High value addition is obtained by vertical integration in the chain, however vertical integration before horizontal integration is bound to fail, because the reliability of sufficient volume in the production must be assured in the first place. It was also very smart to focus on organic production as this market is still in development and the volumes required are not that high. Apart from that, organic allows a certain distinction in the market for consumers. Once the growers are united in sufficient numbers and prepared to work according to specifications, it becomes possible to convince seed producers to sell their prime material. However it would help very much if the country in question is a UPOV (International Union for the Protection of New Varieties of Plants) member and actually enforces the UPOV regulations. This would enhance the possibility to produce certified high quality propagation material for the area of interest, which would increase production and reduce risks of losing crops to infestations. Now most breeders are quite reluctant to send their best material to countries that are notorious copiers of plant cultivars. Let alone are they prepared to breed for that climatic and soil conditions out of fear that their investments in developing these new crops will be wasted by illegal reproduction of their plant material. Within this context it seems a contradiction that countries enforce the payment of high prices for high value propagation material, while the unlicensed reproduction has hardly any costs. However if they do not enforce the UPOV regulations there will be no high value propagation material at all. And that is where quality starts.
The following governance structures are recommended to help regional governments stimulate wealth creation in the horticultural industry for the benefit of small-scale producers:
- stimulate horizontal integration among producers – this is to create a situation where growers start seeing each other as colleagues instead of competitors. For only by uniting their forces can they become strong and large enough to reach quality and knowledge levels in order to become certified producers of sufficient volume and quality.
- stimulate knowledge transfer on a practical level – growers need to know what to do in order to produce sufficient quality and how to be able to link into the global supply chain.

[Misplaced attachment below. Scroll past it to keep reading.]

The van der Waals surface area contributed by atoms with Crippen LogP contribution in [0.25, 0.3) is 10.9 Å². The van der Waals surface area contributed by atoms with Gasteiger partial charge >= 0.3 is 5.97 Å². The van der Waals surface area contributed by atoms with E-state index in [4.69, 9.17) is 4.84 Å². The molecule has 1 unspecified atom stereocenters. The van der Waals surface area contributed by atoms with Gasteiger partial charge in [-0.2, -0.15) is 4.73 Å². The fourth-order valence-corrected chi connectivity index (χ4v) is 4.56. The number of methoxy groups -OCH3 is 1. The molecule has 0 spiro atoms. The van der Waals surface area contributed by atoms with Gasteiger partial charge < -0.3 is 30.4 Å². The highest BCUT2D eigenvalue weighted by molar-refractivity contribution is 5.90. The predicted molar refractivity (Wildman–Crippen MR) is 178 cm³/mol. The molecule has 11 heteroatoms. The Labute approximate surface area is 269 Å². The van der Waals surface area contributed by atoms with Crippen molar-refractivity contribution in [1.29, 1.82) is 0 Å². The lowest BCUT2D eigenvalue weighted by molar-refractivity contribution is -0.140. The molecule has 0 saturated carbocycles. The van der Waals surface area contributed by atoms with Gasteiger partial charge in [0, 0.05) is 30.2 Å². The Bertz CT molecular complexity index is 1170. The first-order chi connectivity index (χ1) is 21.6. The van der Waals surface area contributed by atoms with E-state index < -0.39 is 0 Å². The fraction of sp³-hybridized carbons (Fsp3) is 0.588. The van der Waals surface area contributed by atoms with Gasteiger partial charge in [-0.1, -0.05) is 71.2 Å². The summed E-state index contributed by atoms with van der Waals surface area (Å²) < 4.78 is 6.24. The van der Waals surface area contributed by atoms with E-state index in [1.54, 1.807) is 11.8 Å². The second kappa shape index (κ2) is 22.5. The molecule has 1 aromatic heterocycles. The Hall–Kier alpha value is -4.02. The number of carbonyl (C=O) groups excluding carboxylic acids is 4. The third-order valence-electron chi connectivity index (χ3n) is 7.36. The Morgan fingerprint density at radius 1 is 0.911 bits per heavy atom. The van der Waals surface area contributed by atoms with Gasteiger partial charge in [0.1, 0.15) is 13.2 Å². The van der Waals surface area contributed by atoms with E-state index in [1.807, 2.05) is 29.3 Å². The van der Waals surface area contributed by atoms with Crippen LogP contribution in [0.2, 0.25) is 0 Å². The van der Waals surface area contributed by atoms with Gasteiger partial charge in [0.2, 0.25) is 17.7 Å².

- create a scientific (and extension – link to knowledge transfer above) culture that is committed to solving practical problems – many academic institutions in developing countries consider themselves to be too important to deal with the practical problems of the small scale farmers.
- create a stimulating environment for meeting local and export demand – government policies ; credit and financing mechanisms; innovation platforms.
- create an environment for stimulating interaction between industry, education and government – help small companies obtain intellectual property rights (IPR) on their inventions, subsidize public-private entrepreneurship where the IPR goes to the private companies.
- endorse the UPOV regulations – in order to obtain high value propagation material from well developed breeding companies and protect indigenous varieties that have a high value.
These are not easy to implement and need the commitment and perseverance by a large group of people over a long period of time, as can be seen from the Egyptian example. But the investments pay off in the end as suppliers can respond to and satisfy the local and export demand, i.e. consumer expectations both locally and international, for high quality products on a consistent basis.
Kamau, F.K. A Kenyan experience on R&D efforts linking crop and livestock improvement, NRM and human health. Ministry of Agriculture, Nairobi, Kenya.
Lunning P.A., Marcelis W.J., Jongen W.M.F. (2002) Food Quality Management, a techno-managerial approach. Wageningen Press. pp 323.